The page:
King Hezekiah was the son of Ahaz and the 13th king of Judah; he reigned from c. 729 to c. 687 BC, sometimes as coregent. According to the book of Kings, Hezekiah was a righteous king and instituted many reforms to purify the religious practices of the Israelites. Hezekiah is mentioned in the non-Biblical Sennacherib Prism or Annals containing the account of the siege of Jerusalem by Sennacherib. The siege is mentioned in several books of the Bible including Isaiah chapters 33 and 36; 2 Kings 18:17; and 2 Chronicles 32:9.

Two other prominent Israelites lived during the time of Hezekiah: Isaiah and Micah. Isaiah is one of the major prophets, so named because of the size of the scroll, but Isaiah is also a major prophet in the sense of the importance of his writings. Isaiah is probably the best known of the prophets (after Moses), or least his writings are the best known prophetic writings among Christians. Isaiah is often quoted in New Testament writings, and passages from the book of Isaiah are used in lectionaries, liturgies, and songs throughout Christendom. Luke records that when Jesus began his public ministry, he did so by announcing it after reading aloud a passage from Isaiah (61:1,2) in the synagogue at Nazareth.

Isaiah_bulla.jpgAlong with the bulla bearing the seal of Hezekiah was one bearing the name “Yesha’yah[u] Nvy[?]”. When translated, the seal seemingly states that it is the seal of Isaiah the prophet. Since the bulla was found with a bulla bearing Hezekiah’s seal, it is no stretch to claim that the bulla bears the seal of the prophet Isaiah. This is certainly an exciting find, but like most archaeological items, the identification is not unanimous or without controversy. It is an exciting find, in fact the whole royal bakery area is exciting, and is sure to ignite more study. You can read about the Isaiah bulla in the Biblical Archaeology Review, the Times of Israel, National Geographic, the Smithsonian, and other places on the web — it’s big news. One of several articles which dispute the identification of the bulla with the Biblical prophet Isaiah is on the Remnant of Giants blog, titled “Why ‘Isaiah’ of the Isaiah Bulla is not the Prophet Isaiah“.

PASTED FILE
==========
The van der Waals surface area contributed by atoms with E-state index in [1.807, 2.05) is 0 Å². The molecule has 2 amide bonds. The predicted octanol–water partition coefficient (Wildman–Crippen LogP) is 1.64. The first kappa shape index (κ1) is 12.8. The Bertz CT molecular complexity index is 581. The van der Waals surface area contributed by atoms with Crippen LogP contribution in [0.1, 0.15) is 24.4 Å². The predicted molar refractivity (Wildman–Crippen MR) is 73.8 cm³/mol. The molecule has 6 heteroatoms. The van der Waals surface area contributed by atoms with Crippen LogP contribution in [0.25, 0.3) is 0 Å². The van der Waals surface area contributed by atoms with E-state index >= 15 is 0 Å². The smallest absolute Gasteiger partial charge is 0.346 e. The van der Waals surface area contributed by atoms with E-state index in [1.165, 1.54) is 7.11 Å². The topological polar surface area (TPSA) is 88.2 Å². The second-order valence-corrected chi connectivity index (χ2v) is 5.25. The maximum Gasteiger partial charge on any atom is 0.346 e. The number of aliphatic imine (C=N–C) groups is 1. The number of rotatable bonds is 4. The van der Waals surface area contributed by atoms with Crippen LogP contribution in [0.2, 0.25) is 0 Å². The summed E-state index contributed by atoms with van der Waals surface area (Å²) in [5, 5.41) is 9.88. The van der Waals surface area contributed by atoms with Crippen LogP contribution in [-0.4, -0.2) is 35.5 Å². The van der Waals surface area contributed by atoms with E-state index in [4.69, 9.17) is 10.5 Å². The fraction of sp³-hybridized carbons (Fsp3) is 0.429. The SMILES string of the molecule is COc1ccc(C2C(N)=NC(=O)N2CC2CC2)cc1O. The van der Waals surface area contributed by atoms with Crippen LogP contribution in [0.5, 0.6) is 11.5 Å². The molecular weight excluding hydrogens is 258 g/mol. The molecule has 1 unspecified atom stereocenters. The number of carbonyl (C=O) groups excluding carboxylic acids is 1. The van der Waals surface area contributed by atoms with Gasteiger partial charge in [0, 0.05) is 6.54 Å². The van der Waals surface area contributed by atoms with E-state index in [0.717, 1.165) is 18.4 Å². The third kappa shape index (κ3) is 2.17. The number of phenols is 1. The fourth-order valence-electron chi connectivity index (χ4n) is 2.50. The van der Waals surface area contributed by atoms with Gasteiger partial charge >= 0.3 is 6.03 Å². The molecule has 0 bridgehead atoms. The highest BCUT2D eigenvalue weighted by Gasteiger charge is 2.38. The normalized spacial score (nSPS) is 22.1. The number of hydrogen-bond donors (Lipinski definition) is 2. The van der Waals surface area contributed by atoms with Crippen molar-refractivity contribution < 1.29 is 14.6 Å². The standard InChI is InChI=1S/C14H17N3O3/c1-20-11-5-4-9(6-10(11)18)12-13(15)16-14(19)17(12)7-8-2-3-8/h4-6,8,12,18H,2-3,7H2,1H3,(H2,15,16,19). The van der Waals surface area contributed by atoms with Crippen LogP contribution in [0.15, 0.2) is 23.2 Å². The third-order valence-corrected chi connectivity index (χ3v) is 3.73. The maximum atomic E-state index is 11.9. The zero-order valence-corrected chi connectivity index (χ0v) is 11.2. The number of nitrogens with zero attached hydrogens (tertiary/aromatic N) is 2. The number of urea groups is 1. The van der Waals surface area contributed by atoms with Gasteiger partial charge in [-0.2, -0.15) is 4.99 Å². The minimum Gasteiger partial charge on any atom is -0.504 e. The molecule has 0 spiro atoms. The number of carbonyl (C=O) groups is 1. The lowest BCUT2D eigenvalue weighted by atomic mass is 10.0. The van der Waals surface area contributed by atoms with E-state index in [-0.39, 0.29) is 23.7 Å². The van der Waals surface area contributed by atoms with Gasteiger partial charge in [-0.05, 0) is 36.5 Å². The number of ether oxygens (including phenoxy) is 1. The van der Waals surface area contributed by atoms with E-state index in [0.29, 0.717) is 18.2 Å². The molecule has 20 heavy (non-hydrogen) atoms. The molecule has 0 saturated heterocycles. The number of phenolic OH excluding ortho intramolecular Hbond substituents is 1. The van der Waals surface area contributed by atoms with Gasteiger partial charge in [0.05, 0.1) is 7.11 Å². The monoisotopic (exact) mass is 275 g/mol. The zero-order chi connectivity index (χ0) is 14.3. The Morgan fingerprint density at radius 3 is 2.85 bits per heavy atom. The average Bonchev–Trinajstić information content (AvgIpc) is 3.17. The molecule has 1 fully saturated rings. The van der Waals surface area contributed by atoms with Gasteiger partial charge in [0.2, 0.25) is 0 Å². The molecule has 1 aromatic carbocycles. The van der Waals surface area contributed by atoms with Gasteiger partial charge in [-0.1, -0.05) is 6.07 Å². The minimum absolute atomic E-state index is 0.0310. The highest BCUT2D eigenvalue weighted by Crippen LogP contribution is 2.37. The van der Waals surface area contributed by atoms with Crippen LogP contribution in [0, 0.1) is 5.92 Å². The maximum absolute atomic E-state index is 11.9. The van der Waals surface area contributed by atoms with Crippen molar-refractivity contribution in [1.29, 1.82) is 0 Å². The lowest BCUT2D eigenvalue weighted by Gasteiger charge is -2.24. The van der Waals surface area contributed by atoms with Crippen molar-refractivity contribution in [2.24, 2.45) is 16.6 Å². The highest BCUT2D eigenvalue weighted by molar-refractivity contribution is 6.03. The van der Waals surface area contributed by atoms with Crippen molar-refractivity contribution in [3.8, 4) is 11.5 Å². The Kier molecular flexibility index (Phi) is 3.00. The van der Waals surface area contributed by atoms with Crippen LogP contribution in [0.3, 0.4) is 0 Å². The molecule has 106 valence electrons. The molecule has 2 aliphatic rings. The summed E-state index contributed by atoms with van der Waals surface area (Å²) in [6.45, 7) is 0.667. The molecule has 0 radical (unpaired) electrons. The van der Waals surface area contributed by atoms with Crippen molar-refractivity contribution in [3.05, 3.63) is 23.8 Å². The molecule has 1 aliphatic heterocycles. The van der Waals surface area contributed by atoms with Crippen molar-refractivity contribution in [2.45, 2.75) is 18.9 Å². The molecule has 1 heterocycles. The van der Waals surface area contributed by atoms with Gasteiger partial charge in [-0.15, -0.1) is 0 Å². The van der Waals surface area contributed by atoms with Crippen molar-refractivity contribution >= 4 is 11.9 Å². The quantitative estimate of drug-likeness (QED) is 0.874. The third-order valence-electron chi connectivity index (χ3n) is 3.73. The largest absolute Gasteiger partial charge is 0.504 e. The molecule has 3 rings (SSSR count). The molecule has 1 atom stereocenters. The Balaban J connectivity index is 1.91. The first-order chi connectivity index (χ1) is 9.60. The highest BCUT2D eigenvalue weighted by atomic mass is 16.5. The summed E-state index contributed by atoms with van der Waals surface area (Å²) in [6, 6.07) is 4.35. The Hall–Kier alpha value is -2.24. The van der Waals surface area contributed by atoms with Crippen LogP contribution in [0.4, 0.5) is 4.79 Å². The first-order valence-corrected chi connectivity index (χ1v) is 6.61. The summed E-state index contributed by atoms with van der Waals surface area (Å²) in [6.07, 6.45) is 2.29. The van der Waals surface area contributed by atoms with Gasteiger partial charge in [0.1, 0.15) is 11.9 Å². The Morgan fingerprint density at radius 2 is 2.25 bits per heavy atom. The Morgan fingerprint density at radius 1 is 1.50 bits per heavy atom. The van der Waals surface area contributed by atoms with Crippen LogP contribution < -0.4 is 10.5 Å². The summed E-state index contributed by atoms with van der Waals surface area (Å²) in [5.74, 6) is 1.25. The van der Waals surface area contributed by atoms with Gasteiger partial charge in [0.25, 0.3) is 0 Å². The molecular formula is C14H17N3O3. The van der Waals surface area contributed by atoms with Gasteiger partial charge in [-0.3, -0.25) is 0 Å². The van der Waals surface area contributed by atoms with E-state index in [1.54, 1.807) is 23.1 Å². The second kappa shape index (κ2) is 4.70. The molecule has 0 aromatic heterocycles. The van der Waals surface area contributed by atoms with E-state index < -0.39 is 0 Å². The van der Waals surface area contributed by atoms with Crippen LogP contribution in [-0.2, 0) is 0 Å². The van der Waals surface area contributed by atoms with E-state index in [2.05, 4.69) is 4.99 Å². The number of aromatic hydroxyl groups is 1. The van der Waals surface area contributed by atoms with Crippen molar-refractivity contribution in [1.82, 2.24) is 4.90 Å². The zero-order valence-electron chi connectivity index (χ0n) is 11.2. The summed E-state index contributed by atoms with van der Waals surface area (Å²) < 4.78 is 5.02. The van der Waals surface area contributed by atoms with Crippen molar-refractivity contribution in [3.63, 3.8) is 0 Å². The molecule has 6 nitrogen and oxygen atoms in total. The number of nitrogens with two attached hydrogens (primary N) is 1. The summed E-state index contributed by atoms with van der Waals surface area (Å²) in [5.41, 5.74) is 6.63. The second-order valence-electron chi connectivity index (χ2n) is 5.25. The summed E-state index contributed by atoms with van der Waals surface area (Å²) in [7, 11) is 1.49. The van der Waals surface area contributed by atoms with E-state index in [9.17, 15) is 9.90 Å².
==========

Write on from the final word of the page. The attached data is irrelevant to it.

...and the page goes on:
Whether or not the bulla is properly attributed to THE Isaiah, it is an interesting find, as are the other bullae, pottery fragments, inscribed jar handles, and various bits found on the site. Each piece found can guide us in filling in details of the history and everyday life of the Israelites. An item such as the bulla with the seal of King Hezekiah gives us a physical connection to the past and makes the figures of the Bible a bit more real to us. And maybe this is actually the seal of the prophet Isaiah, and those who touch it or see it are making a physical connection, however tenuous, with one of the great prophets of Judah.

So you’re invited to a team cooking event which will feature foods from around the globe and from different time periods. What do you do? Well, if you’re the team from Yale, you grab recipes from 4,000 year old clay tablets, and you make an ancient Babylonian meal.

You can read the article which accompanies the video here. I wish the article included the recipes. I think they would be interesting to read, and perhaps I would make one of the dishes. The lamb dish sounds interesting.

How does one say bon appétit in Akkadian?